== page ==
·         Pilot project by the International Organization for Migration’s X Campaign, the United States Agency for International Development (USAID), U.S. Embassy Singapore and Microsoft underscores the role of technology in the fight against human trafficking
·         Of 100 Singaporeans surveyed as part of the project, only 50 percent correctly identified potential victims of human trafficking
·         The IOM X Learn, Act and Share App provides a way for young people to engage their communities

SINGAPORE, 1 December 2015 – The International Organization for Migration’s X Campaign (IOM X), along with its partners USAID, U.S. Embassy Singapore and Microsoft, yesterday presented the findings from IOM X Connect Singapore – its pilot outreach project aimed at raising public awareness for the issue of human trafficking in Singapore.

As part of the pilot project, university students from the National University of Singapore (NUS) and Singapore Management University (SMU) participated in a workshop where they learned about human trafficking and the increasing role technology is playing, both in terms of recruitment of victims, and for counter-trafficking efforts. Following the workshop, and aided by the new IOM X Learn, Act and Share App, the students set off to busy public areas to test 100 Singaporeans’ knowledge on the issue.

Findings revealed that while a majority of Singaporeans (75 percent) knew the correct definition of human trafficking, only half of them (50 percent) were able to correctly identify who could be a potential victim of human trafficking. In addition, when asked about the total number of human trafficking victims globally, majority of the respondents underestimated the gravity of the issue, with the average response coming up to only 11 million, which equates to around half (53 percent) of the actual 20.9 million victims globally.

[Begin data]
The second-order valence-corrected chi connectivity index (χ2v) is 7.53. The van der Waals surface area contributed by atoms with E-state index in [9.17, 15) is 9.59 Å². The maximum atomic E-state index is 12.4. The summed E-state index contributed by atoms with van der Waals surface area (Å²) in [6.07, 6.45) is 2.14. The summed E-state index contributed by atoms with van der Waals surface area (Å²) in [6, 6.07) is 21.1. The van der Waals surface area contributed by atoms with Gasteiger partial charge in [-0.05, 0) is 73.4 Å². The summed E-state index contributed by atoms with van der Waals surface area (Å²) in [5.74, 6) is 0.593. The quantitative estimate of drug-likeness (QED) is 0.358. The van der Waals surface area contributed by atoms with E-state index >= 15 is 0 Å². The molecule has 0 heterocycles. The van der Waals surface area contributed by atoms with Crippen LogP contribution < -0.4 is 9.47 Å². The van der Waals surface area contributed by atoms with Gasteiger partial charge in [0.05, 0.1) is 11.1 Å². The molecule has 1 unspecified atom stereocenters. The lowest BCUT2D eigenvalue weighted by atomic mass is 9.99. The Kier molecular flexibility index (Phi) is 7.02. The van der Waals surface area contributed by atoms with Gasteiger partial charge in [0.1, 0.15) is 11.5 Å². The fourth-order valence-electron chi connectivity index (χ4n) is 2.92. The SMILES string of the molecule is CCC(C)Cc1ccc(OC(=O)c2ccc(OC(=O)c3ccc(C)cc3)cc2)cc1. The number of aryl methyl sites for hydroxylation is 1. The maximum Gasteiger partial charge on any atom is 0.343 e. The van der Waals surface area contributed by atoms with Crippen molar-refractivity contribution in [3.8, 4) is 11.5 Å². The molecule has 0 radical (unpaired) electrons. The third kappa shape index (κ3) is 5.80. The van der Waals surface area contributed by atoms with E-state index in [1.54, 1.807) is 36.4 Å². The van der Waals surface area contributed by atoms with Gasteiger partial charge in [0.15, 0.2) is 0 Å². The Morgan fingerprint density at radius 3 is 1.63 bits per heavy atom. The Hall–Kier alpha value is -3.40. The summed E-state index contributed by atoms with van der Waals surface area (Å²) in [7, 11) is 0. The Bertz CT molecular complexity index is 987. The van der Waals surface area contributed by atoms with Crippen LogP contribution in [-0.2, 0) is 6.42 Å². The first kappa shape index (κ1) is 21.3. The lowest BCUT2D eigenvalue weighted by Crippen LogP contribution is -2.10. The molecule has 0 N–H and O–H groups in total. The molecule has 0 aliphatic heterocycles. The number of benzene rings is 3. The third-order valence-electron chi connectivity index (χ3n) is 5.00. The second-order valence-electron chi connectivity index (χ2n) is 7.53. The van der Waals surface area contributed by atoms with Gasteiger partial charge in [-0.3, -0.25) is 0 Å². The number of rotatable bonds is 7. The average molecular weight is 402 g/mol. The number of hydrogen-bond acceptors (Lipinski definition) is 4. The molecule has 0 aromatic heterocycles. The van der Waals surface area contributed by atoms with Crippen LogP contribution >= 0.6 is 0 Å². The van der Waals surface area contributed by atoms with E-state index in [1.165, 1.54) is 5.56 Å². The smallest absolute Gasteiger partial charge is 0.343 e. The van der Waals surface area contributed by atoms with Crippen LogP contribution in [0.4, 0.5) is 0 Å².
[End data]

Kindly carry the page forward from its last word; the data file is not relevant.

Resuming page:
“While the findings from IOM X Connect Singapore revealed a broad understanding of human trafficking and exploitation in Singapore, the severity of the issue has been largely underestimated. Human trafficking continues to impact countries all over the world including Singapore, and we believe that by driving widespread public awareness and support to counter this, we will be able to help prevent exploitation and better protect the victims at large. We are delighted to see how the use of technology and the IOM X Learn, Act and Share App have helped us to gain quick and accurate insights into the public’s understanding of the issue, and this information will help us to design better activities and messages that are relevant to the rest of the ASEAN community,” said Tara Dermott, Program Leader, IOM X.

The students discussed the findings and their experiences at yesterday’s IOM X Connect Singapore Conference, a dialogue on how technology is impacting the fight against human trafficking. The event also featured an expert panel including U.S. Embassy Singapore’s Deputy Chief of Mission Blair Hall, Microsoft’s Vice President Asia, Public Sector, Stefan Sjöström, actress and advocate Eunice Olsen, U.N. Women Singapore Committee’s Public Awareness & Youth Initiatives Manager Mrinalini Venkatachalam and Jolovan Wham, Executive Director of the Humanitarian Organization for Migration Economics (HOME).

“Over the last decade, the global community has made appreciable progress in understanding human trafficking. Social media and technology have played a crucial role in expanding our efforts to raise awareness by enabling us to reach new audiences and to amplify our message,” said Blair Hall, Deputy Chief of Mission, U.S. Embassy Singapore.

The IOM Learn, Act and Share App, which was created by IOM X and Microsoft, is now available for download at the Windows Store, and has the potential to be re-versioned and scaled to further awareness of human trafficking and exploitation in the region.

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